Tuesday, January 25, 2011
Steering the Course
By Roberta Isleib and Lucy Burdette
Our trusted blog leader suggested that one of the themes this session might be a chronicle of last year's highs and lows. For some reason, that brings nautical analogies to mind--maybe because my new character lives on a houseboat?
I once imagined that the life of a published writer might feel like sailing on the forward deck of an ocean liner--sun shining, glassy seas, a tropical drink beside my lounge chair to toast the newest book. But it didn't take long to learn that a sail on the publishing ocean is anything but calm. One minute my vessel is perched high on the peak of the wave, the next moment she falls with a dizzying drop deep into a trough. This past year was no exception! I'll show you...
TROUGH: After two years of diligent writing, agent suggests the book I finished last year may best be suited for a drawer at the bottom of my desk. Okay, maybe she didn't say it exactly like
this, but I swear the words "reputation" "mine" and "yours" were all used in the same paragraph.
PEAK: Same agent pitched my proposal for the Key West Food Critic mystery series to an editor at NAL. The series is accepted and A TASTE FOR MURDER, written by me as Lucy Burdette, will be published in January 2012.
TROUGH: Trusted writing friend says about my short story drafted for a Mystery
Writers of America competition: "I have to be honest, I don't love it."
PEAK: Same trusted friend offers excellent suggestions for revision. After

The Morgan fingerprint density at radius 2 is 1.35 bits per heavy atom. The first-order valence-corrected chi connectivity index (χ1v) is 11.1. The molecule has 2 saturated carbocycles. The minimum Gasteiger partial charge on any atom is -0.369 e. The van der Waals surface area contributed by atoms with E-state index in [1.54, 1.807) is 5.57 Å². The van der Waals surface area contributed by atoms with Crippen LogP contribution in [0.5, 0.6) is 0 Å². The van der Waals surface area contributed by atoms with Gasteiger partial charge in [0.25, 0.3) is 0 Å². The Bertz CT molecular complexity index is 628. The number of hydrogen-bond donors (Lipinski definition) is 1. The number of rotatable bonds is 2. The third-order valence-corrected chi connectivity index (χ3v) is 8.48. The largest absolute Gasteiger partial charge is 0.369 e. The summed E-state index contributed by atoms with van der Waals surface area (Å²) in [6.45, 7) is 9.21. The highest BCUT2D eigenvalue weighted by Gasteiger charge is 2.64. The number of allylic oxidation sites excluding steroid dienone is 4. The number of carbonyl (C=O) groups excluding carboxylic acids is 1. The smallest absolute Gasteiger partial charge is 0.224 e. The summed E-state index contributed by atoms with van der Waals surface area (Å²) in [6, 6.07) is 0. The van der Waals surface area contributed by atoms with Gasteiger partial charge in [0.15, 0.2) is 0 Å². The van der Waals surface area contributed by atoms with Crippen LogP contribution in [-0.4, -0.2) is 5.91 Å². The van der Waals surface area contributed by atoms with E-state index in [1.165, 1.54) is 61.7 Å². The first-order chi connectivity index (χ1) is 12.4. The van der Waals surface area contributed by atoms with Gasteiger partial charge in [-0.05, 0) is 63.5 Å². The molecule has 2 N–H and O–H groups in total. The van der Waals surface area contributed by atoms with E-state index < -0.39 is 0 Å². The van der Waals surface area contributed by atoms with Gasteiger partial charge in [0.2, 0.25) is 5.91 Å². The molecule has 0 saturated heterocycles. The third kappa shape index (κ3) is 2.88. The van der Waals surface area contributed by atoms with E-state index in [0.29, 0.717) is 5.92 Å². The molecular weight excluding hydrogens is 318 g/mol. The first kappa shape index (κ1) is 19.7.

rewriting, this same short story "The Itinerary" is chosen for inclusion in THE RICH AND THE DEAD, an anthology edited by Nelson Demille to be published by Grand Central in April.
TROUGH: Editor suggests the name I was born with and have clung to through two marriages must be peeled away.
PEAK: I will be reincarnated as my wonderful, artistic grandmother who died too young: Lucy Burdette.
TROUGH: Every other day it seems we get more bad news about publishing--Borders is in bankruptcy, Barnes and Noble has fired all its buyers, writers are getting new contracts that don't specify there will ever be a "physical book."
PEAK: Writers are writing and readers seem to be reading more, rather than less, whether it's on e-readers or whether it's paper copies.
Personally, I think we're in for some big swells in this business for a while. I keep reminding myself that the only thing I can control is my writing. My plan for 2011? Trim my sails, find true north, hang on to that wheel and let Lucy go.
Roberta Isleib is the author of eight mysteries. Her books and stories have been nominated for Agatha, Anthony, and Macavity awards. Lucy Burdette's first mystery will be published in 2012.